A touch of green…

Screen shot 2014-05-27 at 6.13.28 PM

Bed 1: tomatoes, capsicums, strawberries

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Bed 2: lettuce, rocket, bok choi, Chinese cabbage

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Bed 3: sugar snap peas, two kinds of beans, beetroot, zucchini and sweet potato (the latter two not visible)

Screen shot 2014-05-27 at 6.14.29 PM

Worm Hilton: in the penthouse, the wormies and their latest meal, first floor: the worm tea department, and at basement level, extra guest accommodation for when the penthouse gets too full!

My vegetable garden is in at last.

The seedlings are still recovering from the shock of being transplanted, of going from dry, hot, cramped conditions to damp, coolness and space to spread.

In Bed 1, we have the fruiting heavy feeders: three kinds of tomato, two kinds of capsicums, a rhubarb crown and 6 strawberries.

In Bed 2, we have the light feeders: mixed lettuce, chinese cabbage, bok choi, rocket and spinach

In Bed 3, we have the nitrogen fixers and a couple of wild cards: sugar snap peas, butter beans and green beans, a sweet potato, some beetroot and 2 zucchini.

I concede that I may have gone a little mad with the tomatoes, but why else do I have a pressure canner, if not to bottle vast quantities of tomato sauce? And speaking of the pressure canner, with it I could also bottle the beetroot, beans, strawberries and capsicums, if I wasn’t already sure they’ll get eaten pretty quickly! Only 2 zucchini plants means that we won’t get inundated with giant marrow sized zucchini, and I can pick the flowers and the baby veg as I go. The sweet potato is a just because.  I won’t get much of a crop in terms of tubers, but you can eat the young leaves like spinach too. And I can’t do without a decent rhubarb crown. It’s one of my favourites, and the combination of rhubarb with strawberry in a nice shortcrust pastry pie is divine. And of course rhubarb and custard, rhubarb fool, rhubarb jam, rhubarb crumble…

The worm farm is going to see a lot more action than before. They’ll get wilted leaves, spent plants, the trimmings from our vegies, etc. In return, we’ll be getting quantities of black gold, aka worm tea, full of yummy stuff that the little vegies will enjoy, and in due course, fine crumbly worm castings to add to the soil. Worm Hilton will be humming!

And now, I will sit back and apart from a little watering, a little sprinkling of diluted worm tea and some encouraging words, it’s up to them.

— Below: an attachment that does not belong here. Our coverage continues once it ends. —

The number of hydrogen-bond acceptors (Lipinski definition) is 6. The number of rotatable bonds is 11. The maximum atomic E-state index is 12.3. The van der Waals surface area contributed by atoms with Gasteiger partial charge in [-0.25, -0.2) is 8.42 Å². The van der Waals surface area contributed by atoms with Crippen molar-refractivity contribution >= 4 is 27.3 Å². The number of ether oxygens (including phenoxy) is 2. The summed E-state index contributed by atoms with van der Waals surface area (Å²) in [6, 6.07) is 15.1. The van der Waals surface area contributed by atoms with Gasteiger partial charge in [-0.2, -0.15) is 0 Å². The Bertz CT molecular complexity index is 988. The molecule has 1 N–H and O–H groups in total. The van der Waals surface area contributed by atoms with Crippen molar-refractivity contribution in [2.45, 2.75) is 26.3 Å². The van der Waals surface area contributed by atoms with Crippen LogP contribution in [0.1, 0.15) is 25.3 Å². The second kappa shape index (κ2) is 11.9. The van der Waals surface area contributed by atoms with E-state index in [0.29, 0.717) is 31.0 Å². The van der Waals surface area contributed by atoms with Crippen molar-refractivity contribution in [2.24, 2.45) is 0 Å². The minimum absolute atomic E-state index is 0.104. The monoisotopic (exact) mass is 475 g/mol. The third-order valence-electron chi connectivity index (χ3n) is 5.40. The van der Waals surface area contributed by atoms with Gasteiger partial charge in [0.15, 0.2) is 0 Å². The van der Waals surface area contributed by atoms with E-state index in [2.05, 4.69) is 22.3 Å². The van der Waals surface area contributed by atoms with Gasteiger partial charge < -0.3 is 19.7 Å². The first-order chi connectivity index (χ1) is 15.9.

12 thoughts on “A touch of green…

  1. tialys says:

    Worm tea? It’ll never catch on.

    • katechiconi says:

      It wouldn’t be first choice for me either, but then I’m not that partial to blood & bone either! Smells like what it is, works like magic, and the worm farm is a great way to get rid of vegie scraps that would otherwise go down the waste disposal or into landfill.

  2. anne54 says:

    That will be a fabulous crop. What are the beds that you have planted them in? I love worms. They are so hard working and all that they need are scraps!

    • katechiconi says:

      The beds are IBCs with the tops cut off, those white plastic cubes with a metal cage around them used for transporting liquids. Inside is a layer of stone, then two bales of lucerne hay, then soil and compost. The stones ensure good drainage, the lucerne will rot down over time to add nitrogen to the soil, and as the level sinks, you just add more compost.

      • anne54 says:

        This is a fabulous idea. There will be so much there will be so much lusciousness for the plants. 🙂

      • katechiconi says:

        If you want yummy vegies, you need happy plants, and I’m trying to give them what they like! I like the IBC beds because I don’t have to bend at all to tend the plants, and given the absolutely torrential rain we get in the Wet, the tap in the bottom is invaluable for maintaining good drainage.

  3. Fingers cross for abundance… rhubarb bottled in orange juice and ginger wine is nice…

    • katechiconi says:

      Not that it’s relevant here, but rhubarb is also the first fresh fruit to appear each year in the northern hemisphere. If you were eating seasonally and had run out of stored fruit, it’s a welcome injection of fresh Vitamin C.

  4. EllaDee says:

    You’ve made a great start… I’ve made a mental note of your combinations.

    • katechiconi says:

      I would have planted a lot more if I’d had more beds, but we could squeeze one more in at most, and I want to take the set up through one season so I can see what not to plant next time! I think we may get some potato towers or bags in, but I’m going to give the pumpkins and melons a miss because they’re so greedy of both space and feeding because of all the biomass they produce.

  5. Kirsten says:

    What a bounty you are going to have when it all grows! We have worms in the compost bins. Sometimes they escape when you take the lids off, as they like to dangle from them!

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